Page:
From September 2008 there was a new guidance set in place that covered all children from birth to five years called the ‘The Early Years Foundation Stage’ (EYFS) that supports development of each individual child and focuses around the child’s interests. This gives guidance to staff to support individual children and ensures every child is making progress to reach their full potential in learning and development whilst also receiving the best possible care. In September 2012 this was then revised to further children’s development adding a progress check for all children aged 2 years.
The Early Years Foundation Stage (EYFS) is broken down into four themes each with their own principles. These are;
Every child is a unique child who is constantly learning and can be resilient, capable, confident and self-assured.
Children learn to be strong and independent through positive relationships.
Children learn and develop well in enabling environments, in which their experiences respond to their individual needs and there is strong partnership between practitioners and parents and carers.
These three themes together will then achieve the fourth theme;
Children develop and learn in different ways. The framework covers the education and care of all children in early years provision, including children with special educational needs and disabilities. Practitioners teach children by ensuring challenging, playful opportunities across the prime and specific areas of learning and development.
The EYFS is the guidance for the learning, development and care for all children on a very personal and individual level. All children will be encouraged and supported throughout their learning and development by their key person and they will have individual plans that consider their needs, interests and their stage of development. This information will help to plan a challenging and enjoyable experience across all areas of Learning and Development. These Principles along with the Welfare Standard requirements ensure our setting is compliant with the laws and requirements set out by the government for settings to care for children.
Areas of Learning and Development
There are seven areas of learning and development that must shape educational programmes in early years settings. All areas of learning and development are important and inter-connected. Three areas are particularly crucial for igniting children’s curiosity and enthusiasm for learning, and for building their capacity to learn, form relationships and thrive. These three areas, the prime areas, are:
Communication and language development involves giving children opportunities to experience a rich language environment; to develop their confidence and skills in expressing themselves; and to speak and listen in a range of situations.
Physical development involves providing opportunities for young children to be active and interactive; and to develop their co-ordination, control, and movement. Children must also be helped to understand the importance of physical activity, and to make healthy choices in relation to food.
Personal, social and emotional development involves helping children to develop a positive sense of themselves, and others; to form positive relationships and develop respect for others; to develop social skills and learn how to manage their feelings; to understand appropriate behaviour in groups; and to have confidence in their own ability.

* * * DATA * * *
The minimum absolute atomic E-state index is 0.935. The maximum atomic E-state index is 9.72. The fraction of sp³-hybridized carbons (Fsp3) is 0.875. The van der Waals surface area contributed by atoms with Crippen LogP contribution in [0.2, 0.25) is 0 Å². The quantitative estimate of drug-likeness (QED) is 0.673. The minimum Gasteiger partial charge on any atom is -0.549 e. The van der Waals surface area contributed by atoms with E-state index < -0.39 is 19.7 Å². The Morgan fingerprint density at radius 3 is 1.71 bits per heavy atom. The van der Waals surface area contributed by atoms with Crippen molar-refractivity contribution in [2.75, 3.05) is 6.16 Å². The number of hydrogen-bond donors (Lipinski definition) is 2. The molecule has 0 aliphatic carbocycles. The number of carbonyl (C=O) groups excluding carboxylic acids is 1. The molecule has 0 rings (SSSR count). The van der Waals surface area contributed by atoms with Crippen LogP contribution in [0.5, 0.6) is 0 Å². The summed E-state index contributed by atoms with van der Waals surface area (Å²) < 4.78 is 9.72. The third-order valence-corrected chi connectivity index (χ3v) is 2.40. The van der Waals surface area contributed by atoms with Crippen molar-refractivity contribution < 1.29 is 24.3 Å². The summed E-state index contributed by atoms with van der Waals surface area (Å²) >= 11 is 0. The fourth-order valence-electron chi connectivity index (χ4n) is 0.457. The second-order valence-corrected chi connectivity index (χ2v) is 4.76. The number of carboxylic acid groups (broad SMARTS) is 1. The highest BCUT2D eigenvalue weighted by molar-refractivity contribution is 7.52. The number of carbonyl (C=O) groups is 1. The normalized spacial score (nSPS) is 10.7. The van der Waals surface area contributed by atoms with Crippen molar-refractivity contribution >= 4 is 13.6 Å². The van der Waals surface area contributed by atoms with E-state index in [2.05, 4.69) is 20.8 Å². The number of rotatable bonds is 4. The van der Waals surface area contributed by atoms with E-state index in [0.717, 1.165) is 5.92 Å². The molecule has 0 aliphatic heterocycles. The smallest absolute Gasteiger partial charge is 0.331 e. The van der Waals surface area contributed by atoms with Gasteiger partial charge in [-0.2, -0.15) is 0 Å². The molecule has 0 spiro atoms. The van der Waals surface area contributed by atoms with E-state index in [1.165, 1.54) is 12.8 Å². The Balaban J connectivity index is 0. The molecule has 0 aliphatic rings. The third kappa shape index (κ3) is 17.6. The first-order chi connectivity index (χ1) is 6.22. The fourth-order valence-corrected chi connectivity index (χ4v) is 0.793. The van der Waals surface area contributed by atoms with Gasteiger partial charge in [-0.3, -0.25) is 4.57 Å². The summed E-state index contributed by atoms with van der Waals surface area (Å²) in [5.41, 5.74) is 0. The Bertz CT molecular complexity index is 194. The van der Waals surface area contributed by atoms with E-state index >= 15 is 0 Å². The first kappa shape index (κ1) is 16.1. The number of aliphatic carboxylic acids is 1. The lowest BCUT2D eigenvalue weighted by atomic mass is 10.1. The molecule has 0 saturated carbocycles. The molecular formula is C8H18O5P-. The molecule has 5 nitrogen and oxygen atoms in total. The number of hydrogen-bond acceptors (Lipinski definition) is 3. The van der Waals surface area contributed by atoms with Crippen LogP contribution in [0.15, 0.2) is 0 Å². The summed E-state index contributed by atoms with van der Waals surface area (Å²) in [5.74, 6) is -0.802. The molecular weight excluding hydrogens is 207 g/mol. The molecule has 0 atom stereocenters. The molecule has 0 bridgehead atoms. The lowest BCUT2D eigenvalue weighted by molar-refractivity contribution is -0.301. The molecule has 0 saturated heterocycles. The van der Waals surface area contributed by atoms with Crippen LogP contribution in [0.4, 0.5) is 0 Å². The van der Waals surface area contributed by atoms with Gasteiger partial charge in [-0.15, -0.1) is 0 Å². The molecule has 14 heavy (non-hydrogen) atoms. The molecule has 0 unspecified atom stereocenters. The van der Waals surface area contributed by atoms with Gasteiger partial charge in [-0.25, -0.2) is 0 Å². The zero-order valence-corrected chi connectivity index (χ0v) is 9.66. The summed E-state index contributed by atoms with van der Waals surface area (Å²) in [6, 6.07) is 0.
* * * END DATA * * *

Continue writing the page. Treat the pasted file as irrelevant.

Providers must also support children in four specific areas, through which the three prime areas are strengthened and applied. The specific areas are:
Literacy development involves encouraging children to link sounds and letters and to begin to read and write. Children must be given access to a wide range of reading materials (books, poems, and other written materials) to ignite their interest.
Mathematics involves providing children with opportunities to develop and improve their skills in counting, understanding and using numbers, calculating simple addition and subtraction problems; and to describe shapes, spaces, and measures.
Understanding the world involves guiding children to make sense of their physical world and their community through opportunities to explore, observe and find out about people, places, technology and the environment.
Expressive arts and design involves enabling children to explore and play with a wide range of media and materials, as well as providing opportunities and encouragement for sharing their thoughts, ideas and feelings through a variety of activities in art, music, movement, dance, role-play, and design and technology.
Each child progresses at their own rate with the Early Learning Goals for each area of learning being the end target. At the end of each term you will receive an ‘All About Me’ giving you information about your child’s progress and possible lines of development.
You will also receive weekly observations by the excellent system we use to record the child's progress. The app 'Tapestry' lets us snap the moments when your child is learning a new skill and gather information on the go, this lets us and you record this in their file along with linking to the EYFS. Click here for more information on Tapestry.
(Early Years Foundation Stage)
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